Date of Award

Winter 2008

Document Type


Degree Name

Doctor of Philosophy (PhD)


Public Administration and Urban Policy

Committee Director

John C. Morris

Committee Member

William M. Leavitt

Committee Member

Jack E. Robinson


Organizations face implementation challenges compounded by complex and interconnected public problems. In the environmental arena, the inabilities of individual organizations to resolve these problems independently are exacerbated by the scope, duration, and tremendous diversity of tasks coupled with a lack of funding. As a result, multiorganizational arrangements are created as public, private, and nonprofit organizations work together to implement policy. These relationships increase organizational capacities through the diversification of resources and expertise.

Multiorganizational implementation is complicated by various legal authorities, missions, goals, and operational procedures that guide individual organizations. One way to approach these complexities is to expand our understanding of the different types of interactions that occur between organizations. The purpose of this study is to explore the use of cooperation, coordination, and collaboration between 15 federal/state agencies, local governments, and nongovernmental organizations when working together to implement the Virginia Seaside Heritage Program.

Inquiry into the empirical presence of different types of multiorganizational interactions makes two contributions to theory. First, the Multiorganizational Implementation Model is developed and presented as a framework that utilizes the policy implementation and interorganizational theory literatures to distinguish between cooperation, coordination, and collaboration. A theoretical foundation for comparing different types of interactions creates opportunities for consistent theoretical inquiry. Second, this is the first time that a model focused on different types of multiorganizational interactions is applied to a policy implementation setting. Broadening the scope of current inquiry to explore different types of interactions improves our theoretical understanding of policy implementation in multiorganizational arrangements. A continuum of interaction may help theorists move beyond a narrow reconciliation of the top-down/bottom-up approaches towards a fourth generation of implementation research.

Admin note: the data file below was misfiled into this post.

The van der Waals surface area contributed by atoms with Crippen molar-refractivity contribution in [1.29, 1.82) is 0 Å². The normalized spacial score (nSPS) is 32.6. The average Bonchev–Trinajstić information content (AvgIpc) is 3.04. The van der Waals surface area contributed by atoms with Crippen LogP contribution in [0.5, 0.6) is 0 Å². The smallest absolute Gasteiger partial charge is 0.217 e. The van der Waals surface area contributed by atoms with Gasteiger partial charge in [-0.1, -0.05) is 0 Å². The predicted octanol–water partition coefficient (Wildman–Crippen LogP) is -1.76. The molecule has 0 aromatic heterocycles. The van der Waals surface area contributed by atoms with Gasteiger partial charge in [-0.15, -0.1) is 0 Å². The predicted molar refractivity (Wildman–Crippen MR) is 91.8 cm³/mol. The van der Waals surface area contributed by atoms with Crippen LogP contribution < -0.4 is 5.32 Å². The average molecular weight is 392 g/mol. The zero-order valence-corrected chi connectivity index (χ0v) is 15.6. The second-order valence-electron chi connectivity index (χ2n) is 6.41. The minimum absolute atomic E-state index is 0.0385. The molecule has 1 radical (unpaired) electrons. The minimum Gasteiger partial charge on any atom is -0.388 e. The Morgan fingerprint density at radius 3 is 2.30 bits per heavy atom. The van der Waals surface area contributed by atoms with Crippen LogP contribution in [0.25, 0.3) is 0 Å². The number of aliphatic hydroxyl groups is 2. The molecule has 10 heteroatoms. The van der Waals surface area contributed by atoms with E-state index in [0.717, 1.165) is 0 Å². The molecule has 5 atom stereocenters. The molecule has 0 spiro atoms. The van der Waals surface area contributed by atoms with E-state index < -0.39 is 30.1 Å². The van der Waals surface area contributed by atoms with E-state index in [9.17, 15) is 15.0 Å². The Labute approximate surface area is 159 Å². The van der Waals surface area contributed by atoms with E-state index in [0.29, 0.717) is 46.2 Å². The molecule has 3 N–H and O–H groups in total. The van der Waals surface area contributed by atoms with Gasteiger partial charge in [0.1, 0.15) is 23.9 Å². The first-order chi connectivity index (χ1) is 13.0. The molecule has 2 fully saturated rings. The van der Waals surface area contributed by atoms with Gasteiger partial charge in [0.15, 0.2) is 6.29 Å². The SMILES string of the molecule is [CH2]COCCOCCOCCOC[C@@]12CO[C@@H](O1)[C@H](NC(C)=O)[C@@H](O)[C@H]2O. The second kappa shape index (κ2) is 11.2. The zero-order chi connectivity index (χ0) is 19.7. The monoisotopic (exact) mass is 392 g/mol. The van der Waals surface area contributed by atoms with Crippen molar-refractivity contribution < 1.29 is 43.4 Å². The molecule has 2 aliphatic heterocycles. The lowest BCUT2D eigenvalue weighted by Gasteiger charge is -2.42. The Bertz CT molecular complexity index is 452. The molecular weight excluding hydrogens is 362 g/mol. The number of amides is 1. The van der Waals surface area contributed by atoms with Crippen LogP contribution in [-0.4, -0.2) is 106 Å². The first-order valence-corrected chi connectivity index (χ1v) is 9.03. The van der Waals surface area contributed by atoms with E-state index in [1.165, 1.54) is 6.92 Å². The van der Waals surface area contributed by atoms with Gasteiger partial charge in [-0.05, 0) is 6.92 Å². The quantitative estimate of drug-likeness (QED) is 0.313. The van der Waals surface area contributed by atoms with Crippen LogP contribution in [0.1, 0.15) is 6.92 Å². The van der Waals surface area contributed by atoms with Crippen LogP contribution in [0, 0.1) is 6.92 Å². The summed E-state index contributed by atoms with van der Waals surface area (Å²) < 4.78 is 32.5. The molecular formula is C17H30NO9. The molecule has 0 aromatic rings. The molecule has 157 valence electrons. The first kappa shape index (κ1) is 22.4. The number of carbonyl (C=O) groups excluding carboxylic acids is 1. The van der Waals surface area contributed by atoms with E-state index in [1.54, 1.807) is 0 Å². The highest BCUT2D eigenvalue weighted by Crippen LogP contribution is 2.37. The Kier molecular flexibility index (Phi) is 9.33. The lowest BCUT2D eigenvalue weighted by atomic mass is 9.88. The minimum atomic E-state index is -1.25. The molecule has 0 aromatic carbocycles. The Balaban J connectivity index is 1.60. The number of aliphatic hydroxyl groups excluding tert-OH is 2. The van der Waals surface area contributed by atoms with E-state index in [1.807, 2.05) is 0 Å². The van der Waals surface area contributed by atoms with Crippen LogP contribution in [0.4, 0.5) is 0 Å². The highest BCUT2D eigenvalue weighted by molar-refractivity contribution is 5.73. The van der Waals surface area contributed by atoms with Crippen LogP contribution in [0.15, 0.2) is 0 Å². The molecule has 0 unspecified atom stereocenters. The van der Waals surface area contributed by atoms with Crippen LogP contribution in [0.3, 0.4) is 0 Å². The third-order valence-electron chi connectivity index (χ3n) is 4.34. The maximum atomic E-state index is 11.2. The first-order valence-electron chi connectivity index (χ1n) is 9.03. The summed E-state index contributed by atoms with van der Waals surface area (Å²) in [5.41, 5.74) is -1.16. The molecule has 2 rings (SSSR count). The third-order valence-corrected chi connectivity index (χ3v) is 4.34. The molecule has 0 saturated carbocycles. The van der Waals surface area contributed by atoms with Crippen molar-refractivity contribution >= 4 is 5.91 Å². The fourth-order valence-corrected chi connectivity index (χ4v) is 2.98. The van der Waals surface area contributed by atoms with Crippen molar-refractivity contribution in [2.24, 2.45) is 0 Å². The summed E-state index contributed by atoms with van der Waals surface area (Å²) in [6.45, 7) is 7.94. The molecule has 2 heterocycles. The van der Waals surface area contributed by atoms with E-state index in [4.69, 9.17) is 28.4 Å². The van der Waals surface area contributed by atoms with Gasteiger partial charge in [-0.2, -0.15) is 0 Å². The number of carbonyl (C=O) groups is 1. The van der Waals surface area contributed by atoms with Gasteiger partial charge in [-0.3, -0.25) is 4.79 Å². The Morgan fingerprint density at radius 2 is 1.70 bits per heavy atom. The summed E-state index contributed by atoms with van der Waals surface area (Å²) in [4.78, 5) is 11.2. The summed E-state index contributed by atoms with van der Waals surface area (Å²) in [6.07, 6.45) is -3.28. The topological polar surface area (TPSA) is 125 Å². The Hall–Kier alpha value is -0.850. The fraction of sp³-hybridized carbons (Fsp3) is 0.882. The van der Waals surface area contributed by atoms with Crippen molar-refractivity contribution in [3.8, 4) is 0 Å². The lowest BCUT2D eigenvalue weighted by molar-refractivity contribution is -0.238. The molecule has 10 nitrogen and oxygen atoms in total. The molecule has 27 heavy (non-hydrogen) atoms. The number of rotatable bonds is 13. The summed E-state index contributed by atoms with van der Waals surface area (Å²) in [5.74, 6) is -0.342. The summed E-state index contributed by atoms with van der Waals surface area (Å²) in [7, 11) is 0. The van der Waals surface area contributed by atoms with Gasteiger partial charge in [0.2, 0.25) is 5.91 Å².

Textual data are gathered through document review and 34 semistructured interviews. Findings support the utility of the Multiorganizational Implementation Model in explaining interactions between organizations in this setting. In addition, administrators perceive collaborative interactions to occur within the multiorganizational arrangement when implementing the Virginia Seaside Heritage Program. Finally, interactions during multiorganizational implementation are initiated formally and informally in ways other than the current body of literature explores.


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